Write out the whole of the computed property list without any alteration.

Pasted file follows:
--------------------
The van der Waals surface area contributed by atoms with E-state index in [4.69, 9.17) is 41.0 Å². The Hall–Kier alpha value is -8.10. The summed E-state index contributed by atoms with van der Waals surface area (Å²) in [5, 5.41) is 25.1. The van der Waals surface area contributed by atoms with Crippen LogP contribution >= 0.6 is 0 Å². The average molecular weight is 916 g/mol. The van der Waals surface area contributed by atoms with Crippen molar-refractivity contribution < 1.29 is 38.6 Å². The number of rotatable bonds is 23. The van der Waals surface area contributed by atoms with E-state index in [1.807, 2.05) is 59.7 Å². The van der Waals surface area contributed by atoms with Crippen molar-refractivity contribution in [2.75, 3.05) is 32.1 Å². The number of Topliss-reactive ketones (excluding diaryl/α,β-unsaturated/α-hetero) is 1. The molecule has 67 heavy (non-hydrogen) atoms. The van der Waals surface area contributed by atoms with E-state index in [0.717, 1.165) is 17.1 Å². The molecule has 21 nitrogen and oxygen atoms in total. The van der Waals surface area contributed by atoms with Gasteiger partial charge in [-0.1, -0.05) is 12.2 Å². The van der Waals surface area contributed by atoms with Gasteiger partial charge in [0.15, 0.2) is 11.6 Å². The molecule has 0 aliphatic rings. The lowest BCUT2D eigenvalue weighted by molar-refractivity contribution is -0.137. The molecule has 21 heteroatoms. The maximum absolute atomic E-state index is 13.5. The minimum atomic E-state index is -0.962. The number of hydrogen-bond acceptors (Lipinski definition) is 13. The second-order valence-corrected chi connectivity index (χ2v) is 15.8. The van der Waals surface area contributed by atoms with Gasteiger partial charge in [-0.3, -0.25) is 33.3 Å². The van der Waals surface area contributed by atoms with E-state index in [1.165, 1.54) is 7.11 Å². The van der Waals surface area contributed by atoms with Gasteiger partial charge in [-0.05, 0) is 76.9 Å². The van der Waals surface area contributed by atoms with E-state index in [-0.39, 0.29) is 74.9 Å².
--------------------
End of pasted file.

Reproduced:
The van der Waals surface area contributed by atoms with E-state index in [4.69, 9.17) is 41.0 Å². The Hall–Kier alpha value is -8.10. The summed E-state index contributed by atoms with van der Waals surface area (Å²) in [5, 5.41) is 25.1. The van der Waals surface area contributed by atoms with Crippen LogP contribution >= 0.6 is 0 Å². The average molecular weight is 916 g/mol. The van der Waals surface area contributed by atoms with Crippen molar-refractivity contribution < 1.29 is 38.6 Å². The number of rotatable bonds is 23. The van der Waals surface area contributed by atoms with E-state index in [1.807, 2.05) is 59.7 Å². The van der Waals surface area contributed by atoms with Crippen molar-refractivity contribution in [2.75, 3.05) is 32.1 Å². The number of Topliss-reactive ketones (excluding diaryl/α,β-unsaturated/α-hetero) is 1. The molecule has 67 heavy (non-hydrogen) atoms. The van der Waals surface area contributed by atoms with E-state index in [0.717, 1.165) is 17.1 Å². The molecule has 21 nitrogen and oxygen atoms in total. The van der Waals surface area contributed by atoms with Gasteiger partial charge in [-0.1, -0.05) is 12.2 Å². The van der Waals surface area contributed by atoms with Gasteiger partial charge in [0.15, 0.2) is 11.6 Å². The molecule has 0 aliphatic rings. The lowest BCUT2D eigenvalue weighted by molar-refractivity contribution is -0.137. The molecule has 21 heteroatoms. The maximum absolute atomic E-state index is 13.5. The minimum atomic E-state index is -0.962. The number of hydrogen-bond acceptors (Lipinski definition) is 13. The second-order valence-corrected chi connectivity index (χ2v) is 15.8. The van der Waals surface area contributed by atoms with Gasteiger partial charge in [-0.3, -0.25) is 33.3 Å². The van der Waals surface area contributed by atoms with E-state index in [1.165, 1.54) is 7.11 Å². The van der Waals surface area contributed by atoms with Gasteiger partial charge in [-0.05, 0) is 76.9 Å². The van der Waals surface area contributed by atoms with E-state index in [-0.39, 0.29) is 74.9 Å².